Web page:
“Of course.”

The smile having reasserted itself, he was gone with the nod of a head.

Several minutes later I entered the funeral home myself, making my way to the large room where just the night before I’d walked in to see at the end a large wooden casket, carved and stained in such a way as to remind any onlooker of a life that had been honorably, even beautifully lived. A United States flag, well-folded into its triangular form, lay on top of one end of the casket, various pictures and a sports jersey on the other.

As I took my seat in the far back corner, by all the pictures that had been assembled and displayed along the back of the room, I looked down to see on the table next to me a five by seven of two very young-appearing men, stocky, I think, more because of all the outfit and combat gear each was sporting than because of any good, home-cooked meals out in the desert. Each had a “go ahead, cross me, I dare you” look chiseled on his face. I had both to smile and to bite my lip.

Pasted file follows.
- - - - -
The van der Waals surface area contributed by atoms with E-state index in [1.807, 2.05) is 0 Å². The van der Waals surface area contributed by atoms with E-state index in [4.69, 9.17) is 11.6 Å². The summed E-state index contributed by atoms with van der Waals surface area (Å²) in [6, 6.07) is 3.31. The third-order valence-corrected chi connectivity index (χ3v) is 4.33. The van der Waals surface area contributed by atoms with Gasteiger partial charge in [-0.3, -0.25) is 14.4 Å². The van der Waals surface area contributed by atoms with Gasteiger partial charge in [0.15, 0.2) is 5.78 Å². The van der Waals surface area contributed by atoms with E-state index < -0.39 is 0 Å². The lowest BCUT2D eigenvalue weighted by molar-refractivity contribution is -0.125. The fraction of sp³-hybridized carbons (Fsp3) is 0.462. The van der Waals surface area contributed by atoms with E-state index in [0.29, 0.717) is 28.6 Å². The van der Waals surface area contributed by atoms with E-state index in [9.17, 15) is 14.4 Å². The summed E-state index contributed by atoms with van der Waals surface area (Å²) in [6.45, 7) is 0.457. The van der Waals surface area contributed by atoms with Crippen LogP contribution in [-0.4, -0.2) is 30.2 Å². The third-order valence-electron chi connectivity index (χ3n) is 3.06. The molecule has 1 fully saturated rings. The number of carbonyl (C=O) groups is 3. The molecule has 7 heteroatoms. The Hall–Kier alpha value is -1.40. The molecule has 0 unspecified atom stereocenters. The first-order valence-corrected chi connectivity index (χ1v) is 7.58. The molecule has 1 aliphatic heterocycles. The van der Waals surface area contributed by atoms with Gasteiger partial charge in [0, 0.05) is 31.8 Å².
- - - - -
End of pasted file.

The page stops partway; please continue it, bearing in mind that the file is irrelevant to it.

Porthos and Athos, bodies so proud, yet eyes already having begun to be transformed by War.

In Central Indiana, it usually seems as if all funeral homes are constantly jockeying for the title of “Most Gaudily Edwardian.” Fortunately, this one had bowed out of competition at a more respectable moment. I was quite glad, in fact, that as the music began to be piped in, it was not the usual, top-ten hits of nineteenth-century, Methodist hymns being played far too slowly and far too cheesily on a Hammond, draw-bar spinet.

Quite the contrary. It made me smile without any lip-biting.

It was Josh Groban.